When the duo makes parole, they meet Morris Levy (Darrow Igus from Car Wash, The Fog, and lots of ’80s TV), a managerial bottom feeder who’s going to “make them stars.” And he gets them a talent show gig at an out-of-the-way Urban Cowboy-styled (another film pinched for inspiration) roadhouse in the hick town of Pitts. (The “pitts,” yuk yuk. That’s sum mighty fern movie sypherin’ there, Harry.) Of course, after singing their five songs in the film (i.e., the initial purpose of the film: to promote their music . . . and pad out the film’s short running time), they run afoul of the local Barney Fife-dufus in the form of Sheriff Cutler (Gene Price, an old Jim Nabors sidekick), he the lone minion of the always sex-starved, fatass Judge Maddox (Joe Marmo from Rappin’ and American Drive-In), who has his own honry-machinations for the girls. Car chases and crashes (i.e., the “Fast and (not so) Furious” part), ensues, which, because of all the singing, hardly happens.

Now, you noticed that we didn’t mention Rory Calhoun in that stellar synopsis. That’s because you’ve been theatrical one-sheet duped: Rory-boy isn’t the Sheriff like we’ve been led to believe; he shows up for a cameo as a record executive who judges the contest in Pitts(ville), U.S.A.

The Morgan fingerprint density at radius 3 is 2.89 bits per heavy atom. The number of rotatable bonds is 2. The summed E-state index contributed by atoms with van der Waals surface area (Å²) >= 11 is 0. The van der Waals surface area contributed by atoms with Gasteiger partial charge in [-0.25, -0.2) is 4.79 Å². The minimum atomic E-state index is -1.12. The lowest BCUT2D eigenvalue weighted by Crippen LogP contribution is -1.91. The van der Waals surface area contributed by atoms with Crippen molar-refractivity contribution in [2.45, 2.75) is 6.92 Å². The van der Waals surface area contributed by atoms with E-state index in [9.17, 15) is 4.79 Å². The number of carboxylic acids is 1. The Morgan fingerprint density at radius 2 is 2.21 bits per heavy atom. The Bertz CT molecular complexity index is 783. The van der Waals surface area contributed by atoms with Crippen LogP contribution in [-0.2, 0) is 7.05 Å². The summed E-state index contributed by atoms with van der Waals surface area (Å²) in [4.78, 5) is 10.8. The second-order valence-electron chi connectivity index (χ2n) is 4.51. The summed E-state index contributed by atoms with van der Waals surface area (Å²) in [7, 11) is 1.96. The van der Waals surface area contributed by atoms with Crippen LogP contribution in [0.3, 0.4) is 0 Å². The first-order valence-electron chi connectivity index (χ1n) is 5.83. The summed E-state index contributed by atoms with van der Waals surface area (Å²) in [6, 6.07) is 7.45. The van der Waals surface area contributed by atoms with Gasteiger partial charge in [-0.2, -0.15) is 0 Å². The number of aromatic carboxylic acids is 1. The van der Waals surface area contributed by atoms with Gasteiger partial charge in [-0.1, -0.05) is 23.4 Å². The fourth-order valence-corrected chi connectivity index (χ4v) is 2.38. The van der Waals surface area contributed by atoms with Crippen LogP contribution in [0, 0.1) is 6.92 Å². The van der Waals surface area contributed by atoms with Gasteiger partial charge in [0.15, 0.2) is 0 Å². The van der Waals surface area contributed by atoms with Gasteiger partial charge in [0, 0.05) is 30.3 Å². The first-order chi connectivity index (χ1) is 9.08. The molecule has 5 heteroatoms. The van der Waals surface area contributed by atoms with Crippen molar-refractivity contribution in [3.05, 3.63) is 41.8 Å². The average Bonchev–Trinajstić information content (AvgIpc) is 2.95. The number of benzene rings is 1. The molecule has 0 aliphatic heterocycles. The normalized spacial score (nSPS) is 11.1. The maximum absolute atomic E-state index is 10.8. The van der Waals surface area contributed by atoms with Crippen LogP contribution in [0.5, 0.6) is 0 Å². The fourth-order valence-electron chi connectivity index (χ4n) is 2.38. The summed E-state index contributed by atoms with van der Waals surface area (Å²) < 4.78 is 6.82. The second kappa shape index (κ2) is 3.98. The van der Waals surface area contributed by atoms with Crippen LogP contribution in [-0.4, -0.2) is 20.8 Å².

Yeah. Use the F’in-word as a prefix to the word “mess” on this one. How much so? Hy Pyke (the creepy bus driver in Lemora, Mayor Daley in Dolemite, and Hack-O-Lantern) shemps-in-comic relief (see Sam Raimi’s films for what “shempin’” means) as the roadhouse’s bartender and a cheesy used car salesman. But you know what? You give me a movie with Rory, Hy, and Darrow, along with “Harry Hope” on the box, and I am renting the movie. You dig? (A dunny to subsequently dump it in.)

And so closes another off-the-rails rant at B&S About Movies, where we coddle the forgotten and obscure films of our drive-in, UHF, and VHS yesteryears — and the latest indie films. And to Misha Suslov: we tip our hats to you. Thanks for the VHS memories.

About the Author: You can learn more about the writings of R.D Francis on Facebook. He also writes for B&S About Movies.